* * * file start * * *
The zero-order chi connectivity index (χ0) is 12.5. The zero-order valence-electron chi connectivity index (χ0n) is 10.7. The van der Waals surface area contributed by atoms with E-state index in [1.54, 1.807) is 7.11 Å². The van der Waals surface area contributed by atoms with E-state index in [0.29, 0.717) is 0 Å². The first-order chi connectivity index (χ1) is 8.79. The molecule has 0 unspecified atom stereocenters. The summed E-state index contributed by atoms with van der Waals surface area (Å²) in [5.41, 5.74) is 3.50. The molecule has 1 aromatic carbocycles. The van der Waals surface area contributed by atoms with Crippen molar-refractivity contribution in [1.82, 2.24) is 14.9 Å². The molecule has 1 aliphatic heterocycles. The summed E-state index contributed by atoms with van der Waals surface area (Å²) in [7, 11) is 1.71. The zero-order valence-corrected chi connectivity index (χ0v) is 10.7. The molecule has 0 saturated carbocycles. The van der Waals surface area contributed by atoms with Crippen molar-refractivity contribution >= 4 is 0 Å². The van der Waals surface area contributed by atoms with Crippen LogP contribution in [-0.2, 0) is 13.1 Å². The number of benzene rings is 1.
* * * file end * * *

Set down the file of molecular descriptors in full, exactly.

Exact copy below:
The zero-order chi connectivity index (χ0) is 12.5. The zero-order valence-electron chi connectivity index (χ0n) is 10.7. The van der Waals surface area contributed by atoms with E-state index in [1.54, 1.807) is 7.11 Å². The van der Waals surface area contributed by atoms with E-state index in [0.29, 0.717) is 0 Å². The first-order chi connectivity index (χ1) is 8.79. The molecule has 0 unspecified atom stereocenters. The summed E-state index contributed by atoms with van der Waals surface area (Å²) in [5.41, 5.74) is 3.50. The molecule has 1 aromatic carbocycles. The van der Waals surface area contributed by atoms with Crippen molar-refractivity contribution in [1.82, 2.24) is 14.9 Å². The molecule has 1 aliphatic heterocycles. The summed E-state index contributed by atoms with van der Waals surface area (Å²) in [7, 11) is 1.71. The zero-order valence-corrected chi connectivity index (χ0v) is 10.7. The molecule has 0 saturated carbocycles. The van der Waals surface area contributed by atoms with Crippen molar-refractivity contribution >= 4 is 0 Å². The van der Waals surface area contributed by atoms with Crippen LogP contribution in [-0.2, 0) is 13.1 Å². The number of benzene rings is 1.